Given the features of this atypical case, consideration toward the use of non-TNF biologics may be warranted if TNF inhibitors fail or are not appropriate. Non-TNF biologics include the CTLA-4 inhibitor abatacept; the B-cell inhibitor rituximab; the JAK-STAT inhibitors tofacitinib, baricitinib, and upadacitinib; the IL-1 inhibitor anakinra; and the IL-6 inhibitors sarilumab and tocilizumab. Among these drug classes, IL-6 inhibitors stand out as potentially being similar in efficacy to anti-TNF monotherapy or combination therapy.
In the JUST-ACT study (NCT01399697), investigators assessed the potential of add-on therapy with the IL-6 inhibitor tocilizumab to background methotrexate in methotrexate inadequate responders with active RA.27 A total of 261 patients completed the initial 16-week period with tocilizumab plus methotrexate. Over the next 12 weeks, 80 patients in the tocilizumab/methotrexate group and 78 patients in the tocilizumab-alone group had completed the study. Both groups showed similar improvements in disease activity, functional disability, and quality of life in clinical remission from 16 to 28 weeks. The adjusted treatment difference in mean change of disease activity score 28-erythrocyte sedimentation rate (ESR) was —0.06 (95% CI, –0.40 to 0.27). Additionally, the percentage of patients in clinical remission was similar. Results demonstrated noninferiority from switching to tocilizumab monotherapy versus continuing with the combination.27 The safety profile of tocilizumab was also comparable with that of TNF inhibitors. In fact, the results showed an increase in infections among patients in the placebo arm over those in the tocilizumab/methotrexate arm.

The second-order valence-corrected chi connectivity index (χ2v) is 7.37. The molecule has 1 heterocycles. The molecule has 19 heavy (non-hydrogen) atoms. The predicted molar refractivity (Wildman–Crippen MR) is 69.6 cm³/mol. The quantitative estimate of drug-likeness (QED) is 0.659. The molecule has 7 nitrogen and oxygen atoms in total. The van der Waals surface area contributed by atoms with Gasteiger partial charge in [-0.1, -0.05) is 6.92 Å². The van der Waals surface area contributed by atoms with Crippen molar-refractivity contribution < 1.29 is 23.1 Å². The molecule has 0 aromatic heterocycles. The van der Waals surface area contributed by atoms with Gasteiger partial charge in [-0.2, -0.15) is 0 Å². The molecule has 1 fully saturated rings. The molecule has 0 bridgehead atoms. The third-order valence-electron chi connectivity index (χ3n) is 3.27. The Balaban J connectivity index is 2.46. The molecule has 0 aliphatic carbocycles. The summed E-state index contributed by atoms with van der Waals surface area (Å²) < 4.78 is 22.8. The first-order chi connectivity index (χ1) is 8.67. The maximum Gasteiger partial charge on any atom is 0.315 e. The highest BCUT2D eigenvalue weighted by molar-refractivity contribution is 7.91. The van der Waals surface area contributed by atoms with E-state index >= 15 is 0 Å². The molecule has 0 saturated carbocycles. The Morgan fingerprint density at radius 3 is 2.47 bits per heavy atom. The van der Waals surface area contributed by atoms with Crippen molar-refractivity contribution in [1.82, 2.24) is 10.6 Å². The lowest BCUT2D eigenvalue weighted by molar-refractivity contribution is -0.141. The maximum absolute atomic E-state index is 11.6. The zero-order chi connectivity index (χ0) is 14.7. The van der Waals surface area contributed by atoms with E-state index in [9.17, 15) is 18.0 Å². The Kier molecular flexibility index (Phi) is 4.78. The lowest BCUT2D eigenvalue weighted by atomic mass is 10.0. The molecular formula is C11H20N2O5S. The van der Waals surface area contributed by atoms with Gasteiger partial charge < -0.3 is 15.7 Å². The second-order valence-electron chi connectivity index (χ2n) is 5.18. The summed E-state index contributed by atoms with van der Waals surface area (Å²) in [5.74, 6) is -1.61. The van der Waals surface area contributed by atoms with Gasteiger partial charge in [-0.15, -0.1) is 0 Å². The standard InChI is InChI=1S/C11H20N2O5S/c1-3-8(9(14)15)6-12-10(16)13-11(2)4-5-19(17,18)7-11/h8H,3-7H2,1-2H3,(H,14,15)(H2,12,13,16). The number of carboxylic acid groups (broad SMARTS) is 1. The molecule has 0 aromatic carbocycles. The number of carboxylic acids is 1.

Many factors enter into the selection of a therapeutic regimen for patients with RA. As this case presentation demonstrates, not all patients fit the standard clinical profile. Given the compelling data from the JUST-ACT study, it may reasonable in some cases for clinicians to consider changing biologic modalities if TNF inhibitors fail. However, given the robust data profile of many TNF inhibitors, clinicians may also consider starting another TNF inhibitor after a patient fails initial TNF inhibitor therapy before moving to non-TNF inhibitors.
NONRADIOGRAPHIC AXIAL SPONDYLOARTHRITIS
nr-AxSpA is a form of axial inflammatory arthritis that can evolve into ankylosing spondylitis but has not yet caused substantial erosive damage to the patient’s sacroiliac joints.28 Features associated with AxSpA include inflammatory bowel disease and uveitis. Importantly, the disability rate for patients with AxSpA is very high and is likely to occur at a young age.29 Many patients need to change jobs or become totally disable by age 40.